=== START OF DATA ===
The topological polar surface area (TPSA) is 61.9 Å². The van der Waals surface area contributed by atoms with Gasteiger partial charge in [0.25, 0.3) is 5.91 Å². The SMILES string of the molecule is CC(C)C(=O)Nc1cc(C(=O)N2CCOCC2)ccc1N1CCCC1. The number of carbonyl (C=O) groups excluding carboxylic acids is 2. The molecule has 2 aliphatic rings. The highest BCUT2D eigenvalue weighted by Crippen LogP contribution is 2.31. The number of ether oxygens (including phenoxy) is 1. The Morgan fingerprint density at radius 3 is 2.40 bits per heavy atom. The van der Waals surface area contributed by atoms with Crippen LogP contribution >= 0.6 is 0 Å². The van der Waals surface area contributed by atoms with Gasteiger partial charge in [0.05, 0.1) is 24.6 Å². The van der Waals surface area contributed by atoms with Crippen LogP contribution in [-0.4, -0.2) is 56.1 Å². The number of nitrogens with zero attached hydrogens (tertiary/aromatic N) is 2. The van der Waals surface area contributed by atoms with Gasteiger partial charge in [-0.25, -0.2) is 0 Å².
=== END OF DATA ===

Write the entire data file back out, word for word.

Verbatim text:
The topological polar surface area (TPSA) is 61.9 Å². The van der Waals surface area contributed by atoms with Gasteiger partial charge in [0.25, 0.3) is 5.91 Å². The SMILES string of the molecule is CC(C)C(=O)Nc1cc(C(=O)N2CCOCC2)ccc1N1CCCC1. The number of carbonyl (C=O) groups excluding carboxylic acids is 2. The molecule has 2 aliphatic rings. The highest BCUT2D eigenvalue weighted by Crippen LogP contribution is 2.31. The number of ether oxygens (including phenoxy) is 1. The Morgan fingerprint density at radius 3 is 2.40 bits per heavy atom. The van der Waals surface area contributed by atoms with Crippen LogP contribution >= 0.6 is 0 Å². The van der Waals surface area contributed by atoms with Gasteiger partial charge in [0.05, 0.1) is 24.6 Å². The van der Waals surface area contributed by atoms with Crippen LogP contribution in [-0.4, -0.2) is 56.1 Å². The number of nitrogens with zero attached hydrogens (tertiary/aromatic N) is 2. The van der Waals surface area contributed by atoms with Gasteiger partial charge in [-0.25, -0.2) is 0 Å².